Intel officially released its Centrino 2 mobile platform for notebooks July 14, which includes a number of new Core 2 Duo processors, a new chip set and wireless technology that includes support for 802.11 draft-n wireless technologies and WiMax.
The Intel Centrino 2 platform is Intel’s fifth mobile platformand the chip maker is offering two different platforms during this release. The first is Centrino 2 for consumers, and the second is Centrino 2 with vPro that is geared toward enterprise customers.
The launch of Centrino 2 was delayed by about a monthafter Intel reported some problems with the company’s own integrated graphics and issues related to applying to the Federal Communications Commission for use of the draft-n wireless standards.
Still, the launch is a major event for Intel and shows the importance of notebooks and mobility both with consumers and with the enterprise. Intel is also planning to counter some of the momentum Advanced Micro Devices had when it released its new mobile platform in June.
Mooley Eden, vice president and general manager of Intel’s Platforms Group, emphasized that mobile computing is no longer just about processor performance and battery life. It’s also about style which is transforming the way laptops are being designed and the way vendors are developing slimmer and smaller laptops. This new style is finding its way from the consumer market and into the enterprise with notebooks such as the Lenovo X300.
The evidence of this trend toward mobility and style, said Eden, can be seen in how fast notebooks are overtaking more traditional desktops in terms of revenue and shipments.
“If you look at 2008, IDC projected that we are going to cross 50 percent of total clients – the number of notebooks divided by the number of desktops and notebooks – and we are going to cross it by 2009,” said Eden at an event in San Francisco. “At Intel, we are going to cross it in 2008 and if you look at mature markets like the U.S., like Europe, like retail, they have already crossed 60 percent.”
With the delay, Intel and its OEM partners planned to ship more high-end notebooks that use discrete graphics from either ATI or Nvidia in July with additional models that use Intel’s integrated graphics to follow in August. However, Eden said that laptops that use the integrated graphics have already started to ship, which seems to indicate that more Intel-based notebooks will be available sooner than early August.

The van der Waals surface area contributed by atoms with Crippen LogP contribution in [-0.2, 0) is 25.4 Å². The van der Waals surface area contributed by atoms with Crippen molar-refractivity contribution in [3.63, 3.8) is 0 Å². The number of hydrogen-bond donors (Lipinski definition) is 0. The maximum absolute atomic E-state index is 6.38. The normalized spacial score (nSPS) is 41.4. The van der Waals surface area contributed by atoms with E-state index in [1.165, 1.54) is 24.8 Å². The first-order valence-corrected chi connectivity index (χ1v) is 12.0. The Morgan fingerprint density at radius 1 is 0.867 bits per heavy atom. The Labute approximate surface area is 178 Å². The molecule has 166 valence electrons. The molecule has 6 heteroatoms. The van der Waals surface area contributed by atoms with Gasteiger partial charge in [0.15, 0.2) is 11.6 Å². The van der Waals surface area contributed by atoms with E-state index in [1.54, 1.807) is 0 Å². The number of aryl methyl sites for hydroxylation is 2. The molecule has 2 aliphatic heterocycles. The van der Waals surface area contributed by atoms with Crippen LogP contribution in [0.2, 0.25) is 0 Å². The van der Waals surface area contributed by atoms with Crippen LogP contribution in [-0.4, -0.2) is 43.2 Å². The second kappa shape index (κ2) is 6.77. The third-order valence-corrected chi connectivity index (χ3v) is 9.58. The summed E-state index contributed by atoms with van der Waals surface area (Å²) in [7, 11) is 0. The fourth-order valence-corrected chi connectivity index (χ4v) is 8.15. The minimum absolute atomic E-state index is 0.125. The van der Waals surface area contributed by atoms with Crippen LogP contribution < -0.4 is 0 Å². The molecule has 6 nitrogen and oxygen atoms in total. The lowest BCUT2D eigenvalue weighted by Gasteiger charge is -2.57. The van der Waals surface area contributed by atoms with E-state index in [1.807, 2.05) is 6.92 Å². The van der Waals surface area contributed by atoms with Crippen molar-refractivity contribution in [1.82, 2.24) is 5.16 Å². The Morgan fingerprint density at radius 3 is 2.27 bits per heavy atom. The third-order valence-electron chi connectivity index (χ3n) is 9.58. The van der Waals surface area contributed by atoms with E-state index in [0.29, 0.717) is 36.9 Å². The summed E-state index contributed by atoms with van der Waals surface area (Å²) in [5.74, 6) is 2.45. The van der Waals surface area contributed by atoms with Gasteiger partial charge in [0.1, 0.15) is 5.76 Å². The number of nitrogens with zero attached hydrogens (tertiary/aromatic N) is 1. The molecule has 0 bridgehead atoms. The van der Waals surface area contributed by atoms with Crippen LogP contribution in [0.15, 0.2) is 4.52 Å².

At the heart of the Intel Centrino platform, previously called Montevina, is the company’s line of 45-nanometer processors from the Penryn family. The new processors will include the Intel Core 2 Duo P8400 (2.26GHz), P8600 (2.40GHz), T9400 (2.53GHz) and the T9600 (2.80GHz). The chips will offer 6MB of L2 cache and a 1066MHz FSB (front side bus) compared to the 800MHz FSB of the company’s older mobile chips.
Later in the third quarter, Intel will ship its first quad-core processors for notebooks – the Core 2 Extreme Processors. This processor is designed for gaming notebooks and mobile workstations.
To help save battery life, several of the Intel processors will have thermal envelopes of 25 watts compared to the standard 35 watts. Other power-saving features include Intel Dynamic Acceleration and Deep Power Down, which allows for components such as the core clocks and cache memory to shut down when not needed.
The Intel Centrino 2 platform will include a new chip set, the Intel GM45 Express chip set, and a new wireless feature – the 5000 series – which will make 802.11 draft-n wireless technologies standard with these Intel-based notebooks. Intel is also including a new technology called the Intel WiMAX/WiFi Link 5350, formally called Eco Peak, which combines WiMax and Wi-Fi technology.
While full-fledge WiMax networks are not expected to become widespread in the United States for at least two years, Xohm – the brand name for the Sprint Nextel WiMax service – announced at the event that it plans to bring a new WiMax network to Baltimore in September.
The Centrino 2 platform also includes a number of other improvements, including support for DDR3 (double data rate 3) memory, which consumes less power and is faster than DDR2 memory.